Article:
Turkey is the star of your Thanksgiving table. With wet brine turkey, the bird becomes infused with flavor, and you’ll have the juiciest meat with crispy skin. My guests have told me this was the best turkey they had ever had! This easy turkey brine recipe needs to be added to your Thanksgiving menu.
What does it mean to do wet brining?
A wet brine is when you submerge the turkey in a salted liquid overnight. The turkey’s proteins absorb the salt overnight, which in turn helps the turkey retain moisture while roasting.
When you plain roast a turkey, most of its juices will release while cooking, but by wet brining, it retains that additional moisture leaving you with a juicy bird infused with the flavors you brine them with.
You can also check out my dry brine recipe!
Turkey wet brine ingredients
In its simplest form, wet brining is water and salt. With wet brine turkey, you can really infuse great flavors with added ingredients in the brine.
- Salt: Enhances all the other flavors.
- Molasses and honey: Gives the skin a nice golden brown and crispy texture once roasted.
- Soy sauce: Helps with the brining process but also injects flavor into the bird while being absorbed.
- Red pepper flakes: Adds natural heat to the bird.
- Herbs and aromatics: Sage, thyme, and garlic all give the brine iconic flavors.
Herb butter ingredients
You’ll also need some herb butter to smear under the skin to infuse more flavors and fats into the meat.
- Butter: Unsalted butter helps you control how much sodium you use.
- Lemons: Use fresh lemons so you can zest them and extract as much flavor as possible.
- Fresh herbs: Sage and thyme will give you the classic turkey flavors you love.
Make sure you submerge the turkey breast side down and that you allow the cavity to fill with water. If you’re using a brining bag, push all the air out prior to closing. Then it’s time for the brine to work its magic!
How to bake a brined turkey
Remove the turkey from the brine. Remember, the body is filled with water, so carefully pour it out before putting it on the rack.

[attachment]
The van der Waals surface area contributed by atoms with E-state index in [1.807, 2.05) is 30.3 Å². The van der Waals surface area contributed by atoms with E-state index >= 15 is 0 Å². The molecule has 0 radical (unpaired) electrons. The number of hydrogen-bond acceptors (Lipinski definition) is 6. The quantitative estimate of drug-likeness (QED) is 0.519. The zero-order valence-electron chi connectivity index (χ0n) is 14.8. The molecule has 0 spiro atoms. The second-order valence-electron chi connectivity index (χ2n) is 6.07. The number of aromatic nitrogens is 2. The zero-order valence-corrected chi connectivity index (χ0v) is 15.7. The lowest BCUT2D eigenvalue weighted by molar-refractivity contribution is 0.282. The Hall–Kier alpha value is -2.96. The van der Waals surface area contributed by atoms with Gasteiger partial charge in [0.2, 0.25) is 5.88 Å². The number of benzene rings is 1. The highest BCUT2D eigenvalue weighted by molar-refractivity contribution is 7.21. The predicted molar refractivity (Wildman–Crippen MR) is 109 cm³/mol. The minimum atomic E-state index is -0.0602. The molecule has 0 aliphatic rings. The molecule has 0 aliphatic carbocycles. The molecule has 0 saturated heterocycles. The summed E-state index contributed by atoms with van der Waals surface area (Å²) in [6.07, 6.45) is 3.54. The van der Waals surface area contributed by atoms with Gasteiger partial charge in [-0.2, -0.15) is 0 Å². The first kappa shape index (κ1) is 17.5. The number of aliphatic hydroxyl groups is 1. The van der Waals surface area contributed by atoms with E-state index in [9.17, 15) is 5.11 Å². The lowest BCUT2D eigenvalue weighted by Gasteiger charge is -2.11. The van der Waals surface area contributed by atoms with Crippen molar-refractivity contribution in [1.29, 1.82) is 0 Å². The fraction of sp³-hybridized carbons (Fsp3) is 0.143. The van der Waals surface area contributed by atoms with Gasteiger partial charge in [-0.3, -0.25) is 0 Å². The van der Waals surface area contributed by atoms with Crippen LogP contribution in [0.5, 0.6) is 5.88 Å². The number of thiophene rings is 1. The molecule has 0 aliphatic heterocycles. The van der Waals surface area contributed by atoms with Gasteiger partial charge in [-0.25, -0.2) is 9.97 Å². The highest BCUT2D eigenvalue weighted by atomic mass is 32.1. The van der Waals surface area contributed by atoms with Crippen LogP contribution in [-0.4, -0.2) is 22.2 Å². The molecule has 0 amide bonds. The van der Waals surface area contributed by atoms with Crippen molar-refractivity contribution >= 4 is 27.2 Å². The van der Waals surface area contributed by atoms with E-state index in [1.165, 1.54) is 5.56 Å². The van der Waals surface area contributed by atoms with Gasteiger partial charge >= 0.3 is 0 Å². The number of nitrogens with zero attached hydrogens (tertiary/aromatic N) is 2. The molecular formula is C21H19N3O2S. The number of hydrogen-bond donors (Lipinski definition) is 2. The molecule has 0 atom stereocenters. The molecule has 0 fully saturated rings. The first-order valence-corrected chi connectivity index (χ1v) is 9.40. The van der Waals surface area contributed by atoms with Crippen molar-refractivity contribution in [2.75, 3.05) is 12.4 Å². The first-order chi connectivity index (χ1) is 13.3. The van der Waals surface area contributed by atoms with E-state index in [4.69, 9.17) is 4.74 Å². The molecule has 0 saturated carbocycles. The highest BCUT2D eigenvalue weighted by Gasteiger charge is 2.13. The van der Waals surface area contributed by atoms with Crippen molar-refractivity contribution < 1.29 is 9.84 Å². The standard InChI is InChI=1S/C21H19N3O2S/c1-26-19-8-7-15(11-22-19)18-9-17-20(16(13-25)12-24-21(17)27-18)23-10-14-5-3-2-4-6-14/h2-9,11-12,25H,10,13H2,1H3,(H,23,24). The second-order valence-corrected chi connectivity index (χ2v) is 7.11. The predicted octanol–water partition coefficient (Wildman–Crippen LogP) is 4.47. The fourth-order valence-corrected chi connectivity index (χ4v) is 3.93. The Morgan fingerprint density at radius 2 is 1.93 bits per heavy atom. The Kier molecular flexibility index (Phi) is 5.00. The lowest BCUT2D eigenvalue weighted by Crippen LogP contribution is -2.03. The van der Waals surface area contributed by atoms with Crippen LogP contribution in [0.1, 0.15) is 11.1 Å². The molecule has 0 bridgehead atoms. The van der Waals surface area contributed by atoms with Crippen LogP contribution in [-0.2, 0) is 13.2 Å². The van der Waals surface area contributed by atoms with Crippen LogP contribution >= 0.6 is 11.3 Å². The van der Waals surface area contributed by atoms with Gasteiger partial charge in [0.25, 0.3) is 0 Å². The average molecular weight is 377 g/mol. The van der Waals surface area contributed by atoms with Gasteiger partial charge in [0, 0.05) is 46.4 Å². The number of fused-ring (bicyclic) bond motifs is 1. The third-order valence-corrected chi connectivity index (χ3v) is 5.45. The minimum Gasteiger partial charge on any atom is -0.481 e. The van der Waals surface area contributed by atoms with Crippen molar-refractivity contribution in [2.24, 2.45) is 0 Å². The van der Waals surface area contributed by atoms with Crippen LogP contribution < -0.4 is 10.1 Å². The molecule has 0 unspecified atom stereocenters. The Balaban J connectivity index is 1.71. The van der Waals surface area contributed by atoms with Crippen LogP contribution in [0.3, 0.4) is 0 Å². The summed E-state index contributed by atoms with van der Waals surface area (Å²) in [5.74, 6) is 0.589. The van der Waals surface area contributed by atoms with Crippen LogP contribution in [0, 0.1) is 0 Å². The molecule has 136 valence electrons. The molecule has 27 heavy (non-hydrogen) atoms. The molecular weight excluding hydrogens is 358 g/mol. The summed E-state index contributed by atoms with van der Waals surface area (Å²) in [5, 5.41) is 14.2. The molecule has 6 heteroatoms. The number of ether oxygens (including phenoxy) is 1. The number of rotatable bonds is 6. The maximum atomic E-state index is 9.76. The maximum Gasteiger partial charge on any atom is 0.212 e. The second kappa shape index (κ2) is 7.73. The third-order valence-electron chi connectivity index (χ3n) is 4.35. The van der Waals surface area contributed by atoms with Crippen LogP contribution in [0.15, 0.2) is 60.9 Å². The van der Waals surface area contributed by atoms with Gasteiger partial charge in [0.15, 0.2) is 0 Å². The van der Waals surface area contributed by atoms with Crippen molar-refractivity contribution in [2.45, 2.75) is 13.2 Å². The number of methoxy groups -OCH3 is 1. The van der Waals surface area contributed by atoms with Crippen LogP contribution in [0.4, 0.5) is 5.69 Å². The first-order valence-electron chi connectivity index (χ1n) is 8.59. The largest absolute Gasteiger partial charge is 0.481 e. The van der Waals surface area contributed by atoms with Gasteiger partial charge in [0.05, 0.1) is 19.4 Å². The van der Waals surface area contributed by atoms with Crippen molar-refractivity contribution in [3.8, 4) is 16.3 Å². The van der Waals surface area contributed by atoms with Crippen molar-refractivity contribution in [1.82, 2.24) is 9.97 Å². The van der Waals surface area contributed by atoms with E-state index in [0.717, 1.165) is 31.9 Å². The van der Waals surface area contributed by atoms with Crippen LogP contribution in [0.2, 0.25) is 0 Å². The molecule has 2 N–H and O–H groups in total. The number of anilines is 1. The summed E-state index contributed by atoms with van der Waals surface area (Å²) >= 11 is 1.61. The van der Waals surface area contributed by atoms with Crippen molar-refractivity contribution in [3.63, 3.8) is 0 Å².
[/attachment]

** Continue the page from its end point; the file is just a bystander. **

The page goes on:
Dry the whole turkey with paper towels, including the inside.
Next comes the good stuff – the herb butter!
Combine the butter, fresh sage, fresh thyme, and lemon zest. Mix it up and start stuffing! This herb butter will flavor the turkey’s skin while roasting.
Add the herb butter under the skin. I also rubbed some on the outside after.
Herb butter tip:
Sometimes it’s hard to get under the skin, so before coming at it with the butter, use your fingers or carefully use a spoon to loosen the skin.
Below are some frequently asked questions about baking a wet brine turkey. If you don’t see your question in this list, please leave it in the comments.
How long do you thaw a turkey?
Thaw turkey based on weight. Use the following ranges as a guide:
- 4-12 pounds: 1 to 3 days
- 12-16 pounds: 3 to 4 days
- 16-20 pounds: 4 to 5 days
- 20-24 pounds: 5 to 6 days
According to Alton Brown, you can express thaw and wet brine at the same time in two days.
How long do you brine a turkey?
Brine for 18 hours, max 24 hours. If you brine for too long, the turkey can get overly salty and tough.
If you have reached the brining time and are not ready to roast, remove from brine, pat dry, and place in the refrigerator for up to 24 hours.
How do you prevent the turkey from burning?
Tent the turkey with aluminum foil (shiny side out) for the first half of the roasting so the skin doesn’t burn. Uncover for the second half to allow the skin to brown and crisp.
How long does it take to bake a turkey?
Since turkeys are different sizes, use a meat thermometer to ensure your turkey is fully cooked. Do not rely on “pop-up” turkey tabs!
Use the following sizes and times as a guide:
- 12-14 pounds at 350 degrees F: about 2 hr 45 min-3 hours
- 15-16 pounds at 350 degrees F: about 3 hr 30 min-3 hr 45 min
- 18-20 pounds at 350 degrees F: about 4 hr-4 hr 25 min